Looking to buy a High Wheeler , anyone have any leads. firstname.lastname@example.org
On the recent AACA/HCCA Reliability Tour, we stopped to look at a very original Sears for sale. There's a picture of it in the write-up of the tour on the HCCA website, here:
I don't know whether it sold. I don't have the contact, but tour master Steve Heald will. I'll put you in touch with him if you're interested.
That would be great send to my e-mail, Thanks, Gary
Also known as the "Penny-Farthing". They look cool and are the epitomy of the Victorian age but they are very unbalanced and can be very dangerous. Stop short and it can be like being thrown over the head of a horse, which is what Chris Reeves was paralyzed from when, at a horse jumping competition, he landed on his head after being thrown by a horse who suddenly stopped in front of a jump. Be very careful. Jim Patrick www.hiwheel.com
I have a 1909 Norwalk Auto-Bug I will
Sell They are a hoot to drive. Serial #2, only one running of 3 known surviving examples. Tmorsher@iCloud.com for info.
Look for a high wheel auto not bike
I was wondering about that. "High wheeler" is an ambiguous term in this case. My first thought was also bike, but Gilbert's response made me think of car. Now we know....
There was a recent thread on someone's son at the OCF taking an interest in high wheel bicycles. Adding to the tendency to think "bicycle" by people following this forum. Both are wonderful parts of our history!
Don't know if I should mention, I should be looking for a new caretaker for a very unusual high wheel car. It would require a very special person to do a proper restoration.
Gilbert thanks for the lead on the Sears. I'm a day late or a dollar short he sold it for $10,000
That was a bloody steal for that car!
Several high wheeler autos on Hemmings right now, mostly replica's but some real ones, some at auction, some for real pricing. One high-wheel bicycle on HCCA for those who may have an interest in non-automobile.
The high wheel buggy register website is down. Maybe they stopped maintaining it. I thought Brady Mann was running it. He has a really nice 1909 Economy. This is from the HCCA website.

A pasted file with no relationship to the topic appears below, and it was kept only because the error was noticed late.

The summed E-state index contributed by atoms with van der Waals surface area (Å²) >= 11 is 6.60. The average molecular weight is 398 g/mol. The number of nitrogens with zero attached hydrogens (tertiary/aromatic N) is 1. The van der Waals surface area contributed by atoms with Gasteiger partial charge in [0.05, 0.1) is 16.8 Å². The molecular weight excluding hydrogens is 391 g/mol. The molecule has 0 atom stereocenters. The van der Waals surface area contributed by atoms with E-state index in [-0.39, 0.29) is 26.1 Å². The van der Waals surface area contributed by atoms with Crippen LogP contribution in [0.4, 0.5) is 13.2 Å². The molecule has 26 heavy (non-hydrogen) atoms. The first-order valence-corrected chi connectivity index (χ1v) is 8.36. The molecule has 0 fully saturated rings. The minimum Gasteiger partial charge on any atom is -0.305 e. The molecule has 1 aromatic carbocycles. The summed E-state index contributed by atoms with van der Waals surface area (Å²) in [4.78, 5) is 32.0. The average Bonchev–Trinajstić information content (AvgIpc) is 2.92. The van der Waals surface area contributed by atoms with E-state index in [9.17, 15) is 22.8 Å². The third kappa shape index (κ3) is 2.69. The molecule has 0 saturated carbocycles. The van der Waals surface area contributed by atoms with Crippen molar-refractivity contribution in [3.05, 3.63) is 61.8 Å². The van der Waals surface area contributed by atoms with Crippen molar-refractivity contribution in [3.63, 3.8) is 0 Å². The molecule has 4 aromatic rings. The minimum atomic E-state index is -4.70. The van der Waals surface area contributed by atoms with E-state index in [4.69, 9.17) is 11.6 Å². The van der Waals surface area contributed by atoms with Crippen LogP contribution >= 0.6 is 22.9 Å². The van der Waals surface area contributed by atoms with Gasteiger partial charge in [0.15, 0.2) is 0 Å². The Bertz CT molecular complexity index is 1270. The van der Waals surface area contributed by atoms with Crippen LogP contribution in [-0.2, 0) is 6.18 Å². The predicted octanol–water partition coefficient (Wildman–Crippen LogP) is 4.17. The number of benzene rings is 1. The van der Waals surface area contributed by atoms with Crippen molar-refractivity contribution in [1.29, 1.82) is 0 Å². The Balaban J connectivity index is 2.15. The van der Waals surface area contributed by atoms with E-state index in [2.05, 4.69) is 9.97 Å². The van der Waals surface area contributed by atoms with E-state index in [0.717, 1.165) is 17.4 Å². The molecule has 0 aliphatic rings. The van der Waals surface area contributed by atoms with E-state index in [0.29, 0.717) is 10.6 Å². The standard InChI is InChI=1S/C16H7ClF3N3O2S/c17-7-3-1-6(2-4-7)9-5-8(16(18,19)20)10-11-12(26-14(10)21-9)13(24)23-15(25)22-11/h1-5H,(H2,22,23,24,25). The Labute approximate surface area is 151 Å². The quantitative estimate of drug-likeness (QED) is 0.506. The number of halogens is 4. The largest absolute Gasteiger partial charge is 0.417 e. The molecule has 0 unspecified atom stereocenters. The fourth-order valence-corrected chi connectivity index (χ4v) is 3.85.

High Wheel Motor Buggy Register Brady E. Mann
2235 County Hwy 5
Roanoke, IL 61561
Send me email
Well thanks guys for all the info. I got one a 1910 sears can't wait to pick it up.
Iím jealous,Please post some pictures when you get it
One of my dream cars! I do hope to see pictures of it here.
Do you know specifically which model of Sears? "J"? "H"? Which variation of the motor?
The Sears website seems to be doing okay. The all inclusive High Wheel Motor Buggy Register never did seem to get a good foothold. I wish it could get going well. With the exception of the really early experimental cars, the whole bunch of high wheel cars are a special, and somewhat unique to America, part of automotive history.
They may be unique to America, but you almost never see one on a tour. The Australians, on the other hand, have a very active group of people who tour in American-made highwheelers. I've been trying to build interest in "Creepy-Crawly" tours in HCCA for the really primitive stuff, but so far I'm mostly a lonely voice howling in the wilderness.
The British, Australians, and some Europeans, are all much better than we in the USA at touring in the really early automobiles. If I were to have counted all the 1904 and earlier cars I have actually seen driven on tours in this country over the past fifty years? I doubt the count would exceed twenty cars. There may have been a dozen or so more I have seen running, and maybe driven fifty to a couple hundred feet at a show? But that is about it. I have seen dozens of videos of "Creepy Crawly" tours held in England and a few in Europe that had somewhere between a dozen to hundreds of automobiles all 1904 and earlier. A low turnout year for the London to Brighten Run would be one with less than 200 cars that vintage. Most of the recent twenty years, cars numbering more than four hundred has been the norm, with at least a few years with close to six hundred 1904 and earlier automobiles in attendance.